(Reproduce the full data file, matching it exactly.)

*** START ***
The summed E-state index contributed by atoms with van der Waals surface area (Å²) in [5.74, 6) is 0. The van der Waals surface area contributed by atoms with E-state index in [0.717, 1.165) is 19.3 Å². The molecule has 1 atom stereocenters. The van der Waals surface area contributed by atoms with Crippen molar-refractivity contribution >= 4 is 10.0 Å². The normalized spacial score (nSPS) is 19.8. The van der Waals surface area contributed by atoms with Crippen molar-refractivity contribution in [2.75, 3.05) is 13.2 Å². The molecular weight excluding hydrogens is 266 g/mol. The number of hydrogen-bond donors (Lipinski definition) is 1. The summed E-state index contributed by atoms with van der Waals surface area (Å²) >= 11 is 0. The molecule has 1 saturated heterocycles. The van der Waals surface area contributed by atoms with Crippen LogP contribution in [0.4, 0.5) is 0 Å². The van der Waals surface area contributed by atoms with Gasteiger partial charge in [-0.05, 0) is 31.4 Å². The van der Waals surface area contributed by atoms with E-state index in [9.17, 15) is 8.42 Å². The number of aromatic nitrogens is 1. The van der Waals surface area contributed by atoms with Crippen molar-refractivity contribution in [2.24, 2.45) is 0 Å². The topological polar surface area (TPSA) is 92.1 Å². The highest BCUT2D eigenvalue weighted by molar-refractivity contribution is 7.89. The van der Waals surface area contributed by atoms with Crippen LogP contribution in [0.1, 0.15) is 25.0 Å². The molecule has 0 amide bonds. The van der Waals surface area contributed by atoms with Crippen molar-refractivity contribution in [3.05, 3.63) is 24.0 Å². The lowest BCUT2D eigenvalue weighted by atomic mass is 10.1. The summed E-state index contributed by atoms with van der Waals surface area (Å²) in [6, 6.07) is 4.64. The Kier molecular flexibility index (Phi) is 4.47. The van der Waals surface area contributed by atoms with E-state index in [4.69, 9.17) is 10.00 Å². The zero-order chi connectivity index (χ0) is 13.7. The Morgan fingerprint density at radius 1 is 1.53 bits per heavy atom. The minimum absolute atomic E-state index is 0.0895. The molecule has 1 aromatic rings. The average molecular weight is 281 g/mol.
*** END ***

The summed E-state index contributed by atoms with van der Waals surface area (Å²) in [5.74, 6) is 0. The van der Waals surface area contributed by atoms with E-state index in [0.717, 1.165) is 19.3 Å². The molecule has 1 atom stereocenters. The van der Waals surface area contributed by atoms with Crippen molar-refractivity contribution >= 4 is 10.0 Å². The normalized spacial score (nSPS) is 19.8. The van der Waals surface area contributed by atoms with Crippen molar-refractivity contribution in [2.75, 3.05) is 13.2 Å². The molecular weight excluding hydrogens is 266 g/mol. The number of hydrogen-bond donors (Lipinski definition) is 1. The summed E-state index contributed by atoms with van der Waals surface area (Å²) >= 11 is 0. The molecule has 1 saturated heterocycles. The van der Waals surface area contributed by atoms with Crippen LogP contribution in [0.4, 0.5) is 0 Å². The van der Waals surface area contributed by atoms with Gasteiger partial charge in [-0.05, 0) is 31.4 Å². The van der Waals surface area contributed by atoms with E-state index in [9.17, 15) is 8.42 Å². The number of aromatic nitrogens is 1. The van der Waals surface area contributed by atoms with Crippen molar-refractivity contribution in [2.24, 2.45) is 0 Å². The topological polar surface area (TPSA) is 92.1 Å². The highest BCUT2D eigenvalue weighted by molar-refractivity contribution is 7.89. The van der Waals surface area contributed by atoms with Crippen LogP contribution in [0.1, 0.15) is 25.0 Å². The molecule has 0 amide bonds. The van der Waals surface area contributed by atoms with Crippen molar-refractivity contribution in [3.05, 3.63) is 24.0 Å². The lowest BCUT2D eigenvalue weighted by atomic mass is 10.1. The summed E-state index contributed by atoms with van der Waals surface area (Å²) in [6, 6.07) is 4.64. The Kier molecular flexibility index (Phi) is 4.47. The van der Waals surface area contributed by atoms with E-state index in [4.69, 9.17) is 10.00 Å². The zero-order chi connectivity index (χ0) is 13.7. The Morgan fingerprint density at radius 1 is 1.53 bits per heavy atom. The minimum absolute atomic E-state index is 0.0895. The molecule has 1 aromatic rings. The average molecular weight is 281 g/mol.